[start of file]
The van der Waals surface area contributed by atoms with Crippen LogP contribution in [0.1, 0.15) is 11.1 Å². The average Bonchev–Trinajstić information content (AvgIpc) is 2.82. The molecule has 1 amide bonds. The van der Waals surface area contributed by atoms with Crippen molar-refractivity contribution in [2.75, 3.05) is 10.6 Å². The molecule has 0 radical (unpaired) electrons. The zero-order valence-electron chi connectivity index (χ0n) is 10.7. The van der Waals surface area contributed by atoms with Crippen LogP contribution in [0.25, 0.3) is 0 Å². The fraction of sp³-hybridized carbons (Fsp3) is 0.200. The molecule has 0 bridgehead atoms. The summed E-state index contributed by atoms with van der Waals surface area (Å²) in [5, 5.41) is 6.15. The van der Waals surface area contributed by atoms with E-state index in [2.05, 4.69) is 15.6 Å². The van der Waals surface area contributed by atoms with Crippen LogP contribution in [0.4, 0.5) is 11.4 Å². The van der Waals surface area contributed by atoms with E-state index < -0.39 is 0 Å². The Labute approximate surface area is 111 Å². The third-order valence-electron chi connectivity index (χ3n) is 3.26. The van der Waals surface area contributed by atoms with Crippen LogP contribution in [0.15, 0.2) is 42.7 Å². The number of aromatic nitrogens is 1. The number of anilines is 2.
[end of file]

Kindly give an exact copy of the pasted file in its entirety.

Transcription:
The van der Waals surface area contributed by atoms with Crippen LogP contribution in [0.1, 0.15) is 11.1 Å². The average Bonchev–Trinajstić information content (AvgIpc) is 2.82. The molecule has 1 amide bonds. The van der Waals surface area contributed by atoms with Crippen molar-refractivity contribution in [2.75, 3.05) is 10.6 Å². The molecule has 0 radical (unpaired) electrons. The zero-order valence-electron chi connectivity index (χ0n) is 10.7. The van der Waals surface area contributed by atoms with Crippen LogP contribution in [0.25, 0.3) is 0 Å². The fraction of sp³-hybridized carbons (Fsp3) is 0.200. The molecule has 0 bridgehead atoms. The summed E-state index contributed by atoms with van der Waals surface area (Å²) in [5, 5.41) is 6.15. The van der Waals surface area contributed by atoms with E-state index in [2.05, 4.69) is 15.6 Å². The van der Waals surface area contributed by atoms with Crippen LogP contribution in [0.4, 0.5) is 11.4 Å². The van der Waals surface area contributed by atoms with E-state index < -0.39 is 0 Å². The Labute approximate surface area is 111 Å². The third-order valence-electron chi connectivity index (χ3n) is 3.26. The van der Waals surface area contributed by atoms with Crippen LogP contribution in [0.15, 0.2) is 42.7 Å². The number of aromatic nitrogens is 1. The number of anilines is 2.